Recovery time from a colonoscopy is relatively short—according to the National Digestive Diseases Information Clearinghouse (NDDIC), most make a full recovery in a day—but can still be uncomfortable. The amount of air pushed through the colon causes gas to build up, causing temporary pain in the stomach. Along with following the discharge directions after the procedure, patients can also speed up their recovery by following these recommendations.
Prepare to have a friend or family member drive you home. The sedative given during the colonoscopy does not wear off right away, impairing a person's judgment and motor reflexes. The University of Michigan Health System also recommends avoiding driving, operating machinery, making major legal or financial decisions or drinking alcohol for at least 12 hours after the procedure.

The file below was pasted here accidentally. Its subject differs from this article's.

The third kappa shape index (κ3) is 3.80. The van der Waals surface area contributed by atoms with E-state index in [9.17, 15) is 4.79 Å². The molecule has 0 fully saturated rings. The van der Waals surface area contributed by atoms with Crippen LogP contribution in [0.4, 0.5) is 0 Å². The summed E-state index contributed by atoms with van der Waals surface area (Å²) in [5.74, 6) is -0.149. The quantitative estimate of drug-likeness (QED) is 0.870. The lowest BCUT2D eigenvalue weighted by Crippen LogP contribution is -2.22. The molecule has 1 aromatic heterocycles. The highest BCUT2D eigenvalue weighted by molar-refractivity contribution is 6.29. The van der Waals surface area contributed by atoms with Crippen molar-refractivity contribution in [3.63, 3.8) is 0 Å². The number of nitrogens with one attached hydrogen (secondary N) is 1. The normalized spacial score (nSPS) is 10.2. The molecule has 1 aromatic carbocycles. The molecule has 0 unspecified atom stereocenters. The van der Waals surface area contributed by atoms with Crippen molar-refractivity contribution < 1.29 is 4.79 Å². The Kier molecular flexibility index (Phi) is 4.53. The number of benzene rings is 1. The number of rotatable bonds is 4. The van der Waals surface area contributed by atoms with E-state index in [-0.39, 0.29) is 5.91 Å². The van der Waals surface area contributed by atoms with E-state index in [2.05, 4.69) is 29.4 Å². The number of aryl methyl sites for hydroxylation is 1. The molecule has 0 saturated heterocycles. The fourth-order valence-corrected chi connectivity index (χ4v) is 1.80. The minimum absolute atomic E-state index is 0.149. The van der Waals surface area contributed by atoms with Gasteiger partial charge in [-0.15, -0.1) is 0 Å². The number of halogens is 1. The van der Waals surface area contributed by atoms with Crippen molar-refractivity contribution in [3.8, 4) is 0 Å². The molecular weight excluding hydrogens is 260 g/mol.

Get plenty of rest and avoid eating too much. The Dartmouth-Hitchcock Medical Center recommends resting for the rest of the day and eating lightly. Colonoscopies cause temporary bloating and cramping in the stomach and lower intestine, and eating too much can cause more painful gas to build up. Avoid any significant activities for the rest of the day and rest in bed to allow the bloating and gas to subside.
Take note of any side effects immediately after the colonoscopy. According to the NDDIC, these side effects include dizziness, weakness, bloody bowel movements, a fever and severe abdominal pain. Call a doctor immediately if any of these side effects develop.